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Separation Scenes: Domestic Drama in Early Modern England by Ann C. Christensen (review)

Separation Scenes: Domestic Drama in Early Modern England by Ann C. Christensen (review) B O OK R E V I E W S Ann C. Christensen, Separation Scenes: Domestic Drama in Early Modern England. Lincoln: University of Nebraska Press, 21 0 . x 7 iv + 299 pages. $.06 .00 Rev iewe d by L a r a Dodd s How does dramaturgy articulate, and through that articulation, comment upon, changing social conditions? This is the question posed by Ann C. Chris - tensen’s Separation Scenes: Domestic Drama in Early Modern England, which argues that the separation scene, along with its dramatization of doors, win- dows, and other thresholds, serves as a means of interrogating developing ide- ologies of business, trade, and the separation of spheres. Focusing on v fi e early modern “domestic plays,” Christensen suggests that the resources of the stage metaphorize the anxieties of a rapidly changing economy through stories of absent husbands and unpartnered wives. In plays such as the anonymous Arden of Faversham or Heywood’s A Woman Killed with Kindness, plots of murder and ind fi elity hyperbolically represent the dangers of “business” as it alienates women from their husbands and eventually the social and moral order. The dramaturgical decision to represent marital relations through the separation http://www.deepdyve.com/assets/images/DeepDyve-Logo-lg.png Journal for Early Modern Cultural Studies University of Pennsylvania Press

Separation Scenes: Domestic Drama in Early Modern England by Ann C. Christensen (review)

Journal for Early Modern Cultural Studies , Volume 18 (4) – Oct 1, 2019

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Publisher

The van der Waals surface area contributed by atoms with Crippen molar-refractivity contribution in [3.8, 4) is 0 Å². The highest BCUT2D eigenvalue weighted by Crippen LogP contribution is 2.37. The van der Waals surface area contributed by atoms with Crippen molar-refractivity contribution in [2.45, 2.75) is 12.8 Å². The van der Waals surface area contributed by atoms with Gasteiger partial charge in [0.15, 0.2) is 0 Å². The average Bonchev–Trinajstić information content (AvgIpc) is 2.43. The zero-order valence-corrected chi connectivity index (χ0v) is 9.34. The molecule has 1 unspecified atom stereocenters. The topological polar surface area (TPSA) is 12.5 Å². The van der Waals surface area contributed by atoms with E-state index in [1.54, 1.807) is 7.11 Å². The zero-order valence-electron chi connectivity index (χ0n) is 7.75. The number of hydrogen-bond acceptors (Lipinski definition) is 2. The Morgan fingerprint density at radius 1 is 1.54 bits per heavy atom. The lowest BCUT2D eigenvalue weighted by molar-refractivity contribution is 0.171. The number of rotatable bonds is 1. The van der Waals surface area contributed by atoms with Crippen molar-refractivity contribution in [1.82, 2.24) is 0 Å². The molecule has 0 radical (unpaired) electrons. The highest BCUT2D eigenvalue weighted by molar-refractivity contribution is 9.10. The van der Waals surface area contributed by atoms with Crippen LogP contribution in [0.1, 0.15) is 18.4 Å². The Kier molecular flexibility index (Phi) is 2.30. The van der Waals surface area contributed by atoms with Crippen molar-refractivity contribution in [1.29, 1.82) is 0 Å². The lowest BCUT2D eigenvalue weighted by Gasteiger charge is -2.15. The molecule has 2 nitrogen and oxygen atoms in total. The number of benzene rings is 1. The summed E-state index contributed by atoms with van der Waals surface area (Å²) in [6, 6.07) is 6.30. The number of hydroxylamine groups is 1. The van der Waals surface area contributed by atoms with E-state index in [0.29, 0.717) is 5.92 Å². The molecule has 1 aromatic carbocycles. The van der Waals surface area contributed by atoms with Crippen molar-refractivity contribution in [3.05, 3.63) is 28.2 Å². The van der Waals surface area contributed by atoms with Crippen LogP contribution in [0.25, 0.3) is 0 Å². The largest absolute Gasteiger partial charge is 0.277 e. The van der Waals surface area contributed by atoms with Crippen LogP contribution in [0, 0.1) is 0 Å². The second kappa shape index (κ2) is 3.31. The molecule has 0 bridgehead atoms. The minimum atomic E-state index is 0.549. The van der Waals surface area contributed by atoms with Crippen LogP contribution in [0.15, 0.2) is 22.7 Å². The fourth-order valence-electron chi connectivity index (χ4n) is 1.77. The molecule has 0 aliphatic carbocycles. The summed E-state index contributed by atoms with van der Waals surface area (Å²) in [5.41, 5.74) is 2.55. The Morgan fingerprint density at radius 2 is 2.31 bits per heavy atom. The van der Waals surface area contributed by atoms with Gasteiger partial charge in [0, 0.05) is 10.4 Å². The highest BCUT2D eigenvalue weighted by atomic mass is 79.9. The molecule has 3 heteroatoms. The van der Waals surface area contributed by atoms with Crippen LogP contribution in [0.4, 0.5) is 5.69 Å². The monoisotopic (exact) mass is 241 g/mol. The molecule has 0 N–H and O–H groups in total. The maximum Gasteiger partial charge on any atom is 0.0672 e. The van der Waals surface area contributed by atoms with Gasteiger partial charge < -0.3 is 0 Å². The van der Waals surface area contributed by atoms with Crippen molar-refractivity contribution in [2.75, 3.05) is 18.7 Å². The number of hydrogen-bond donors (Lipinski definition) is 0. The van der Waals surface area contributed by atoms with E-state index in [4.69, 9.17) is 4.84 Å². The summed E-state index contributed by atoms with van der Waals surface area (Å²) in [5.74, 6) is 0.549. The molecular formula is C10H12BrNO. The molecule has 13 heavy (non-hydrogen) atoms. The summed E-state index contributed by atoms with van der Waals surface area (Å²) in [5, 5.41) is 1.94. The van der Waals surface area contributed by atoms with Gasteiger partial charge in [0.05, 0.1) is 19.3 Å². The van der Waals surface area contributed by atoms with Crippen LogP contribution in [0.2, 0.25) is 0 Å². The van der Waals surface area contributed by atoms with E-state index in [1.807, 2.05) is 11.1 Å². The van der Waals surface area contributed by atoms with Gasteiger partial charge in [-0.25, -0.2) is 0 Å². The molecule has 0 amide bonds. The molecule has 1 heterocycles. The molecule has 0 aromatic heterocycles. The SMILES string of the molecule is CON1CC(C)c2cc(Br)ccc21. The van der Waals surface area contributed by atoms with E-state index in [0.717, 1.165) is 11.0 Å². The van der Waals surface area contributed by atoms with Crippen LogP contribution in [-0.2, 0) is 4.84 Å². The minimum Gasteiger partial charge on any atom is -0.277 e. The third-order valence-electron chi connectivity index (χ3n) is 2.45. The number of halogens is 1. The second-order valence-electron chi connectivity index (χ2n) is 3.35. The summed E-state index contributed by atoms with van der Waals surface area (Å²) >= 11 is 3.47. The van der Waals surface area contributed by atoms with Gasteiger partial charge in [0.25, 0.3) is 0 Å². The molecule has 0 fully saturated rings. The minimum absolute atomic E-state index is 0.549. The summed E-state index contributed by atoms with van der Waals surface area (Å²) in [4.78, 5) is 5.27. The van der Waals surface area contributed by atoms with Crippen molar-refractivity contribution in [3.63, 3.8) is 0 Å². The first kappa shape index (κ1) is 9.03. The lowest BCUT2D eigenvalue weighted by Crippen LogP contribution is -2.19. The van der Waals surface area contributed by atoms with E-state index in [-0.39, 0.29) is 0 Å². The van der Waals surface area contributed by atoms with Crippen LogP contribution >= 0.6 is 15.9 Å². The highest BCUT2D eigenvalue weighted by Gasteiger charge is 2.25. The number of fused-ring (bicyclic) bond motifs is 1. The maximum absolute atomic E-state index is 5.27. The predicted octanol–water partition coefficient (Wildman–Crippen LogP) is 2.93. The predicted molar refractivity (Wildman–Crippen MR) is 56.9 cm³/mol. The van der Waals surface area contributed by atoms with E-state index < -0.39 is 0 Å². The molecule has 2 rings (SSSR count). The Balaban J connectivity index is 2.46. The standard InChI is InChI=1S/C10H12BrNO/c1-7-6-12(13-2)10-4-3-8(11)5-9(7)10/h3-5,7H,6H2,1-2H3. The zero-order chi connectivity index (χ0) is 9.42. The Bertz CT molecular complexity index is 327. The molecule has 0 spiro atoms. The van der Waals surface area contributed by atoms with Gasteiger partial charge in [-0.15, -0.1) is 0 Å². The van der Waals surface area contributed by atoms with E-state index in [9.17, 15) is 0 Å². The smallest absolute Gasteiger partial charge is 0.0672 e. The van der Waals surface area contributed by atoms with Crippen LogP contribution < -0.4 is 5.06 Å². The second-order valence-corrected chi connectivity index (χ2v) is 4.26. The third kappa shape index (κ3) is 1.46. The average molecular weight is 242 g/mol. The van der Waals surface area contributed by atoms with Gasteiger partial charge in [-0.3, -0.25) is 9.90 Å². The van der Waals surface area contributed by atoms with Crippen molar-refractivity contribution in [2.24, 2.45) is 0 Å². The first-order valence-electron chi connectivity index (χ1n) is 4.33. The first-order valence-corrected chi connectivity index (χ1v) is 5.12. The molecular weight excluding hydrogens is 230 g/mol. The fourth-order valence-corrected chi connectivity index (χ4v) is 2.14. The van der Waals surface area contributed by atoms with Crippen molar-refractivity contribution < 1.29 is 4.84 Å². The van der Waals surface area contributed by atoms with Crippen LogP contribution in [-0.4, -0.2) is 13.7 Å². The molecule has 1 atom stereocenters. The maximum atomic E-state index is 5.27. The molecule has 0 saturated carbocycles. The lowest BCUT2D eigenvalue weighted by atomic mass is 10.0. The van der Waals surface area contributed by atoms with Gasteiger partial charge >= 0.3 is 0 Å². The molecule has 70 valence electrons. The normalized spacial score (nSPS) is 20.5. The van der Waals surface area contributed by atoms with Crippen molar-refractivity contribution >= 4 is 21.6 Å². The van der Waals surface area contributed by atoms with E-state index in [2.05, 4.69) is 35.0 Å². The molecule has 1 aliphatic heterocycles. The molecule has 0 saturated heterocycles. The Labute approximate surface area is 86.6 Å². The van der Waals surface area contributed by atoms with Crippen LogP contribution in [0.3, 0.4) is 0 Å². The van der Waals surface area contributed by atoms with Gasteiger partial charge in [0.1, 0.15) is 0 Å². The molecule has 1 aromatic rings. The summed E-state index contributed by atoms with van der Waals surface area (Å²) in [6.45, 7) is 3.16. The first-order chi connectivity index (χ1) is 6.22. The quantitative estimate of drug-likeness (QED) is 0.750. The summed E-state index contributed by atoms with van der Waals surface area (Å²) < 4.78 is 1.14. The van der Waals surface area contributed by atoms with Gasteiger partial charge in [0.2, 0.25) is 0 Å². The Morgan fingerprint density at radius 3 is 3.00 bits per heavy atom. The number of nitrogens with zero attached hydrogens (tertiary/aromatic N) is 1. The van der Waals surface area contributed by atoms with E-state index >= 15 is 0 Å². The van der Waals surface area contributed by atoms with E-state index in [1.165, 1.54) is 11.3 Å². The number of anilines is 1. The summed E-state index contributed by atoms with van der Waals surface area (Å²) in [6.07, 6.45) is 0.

University of Pennsylvania Press
Copyright
Copyright © JEMCS, Inc.
ISSN
1553-3786

Abstract

B O OK R E V I E W S Ann C. Christensen, Separation Scenes: Domestic Drama in Early Modern England. Lincoln: University of Nebraska Press, 21 0 . x 7 iv + 299 pages. $.06 .00 Rev iewe d by L a r a Dodd s How does dramaturgy articulate, and through that articulation, comment upon, changing social conditions? This is the question posed by Ann C. Chris - tensen’s Separation Scenes: Domestic Drama in Early Modern England, which argues that the separation scene, along with its dramatization of doors, win- dows, and other thresholds, serves as a means of interrogating developing ide- ologies of business, trade, and the separation of spheres. Focusing on v fi e early modern “domestic plays,” Christensen suggests that the resources of the stage metaphorize the anxieties of a rapidly changing economy through stories of absent husbands and unpartnered wives. In plays such as the anonymous Arden of Faversham or Heywood’s A Woman Killed with Kindness, plots of murder and ind fi elity hyperbolically represent the dangers of “business” as it alienates women from their husbands and eventually the social and moral order. The dramaturgical decision to represent marital relations through the separation

Journal

Journal for Early Modern Cultural StudiesUniversity of Pennsylvania Press

Published: Oct 1, 2019

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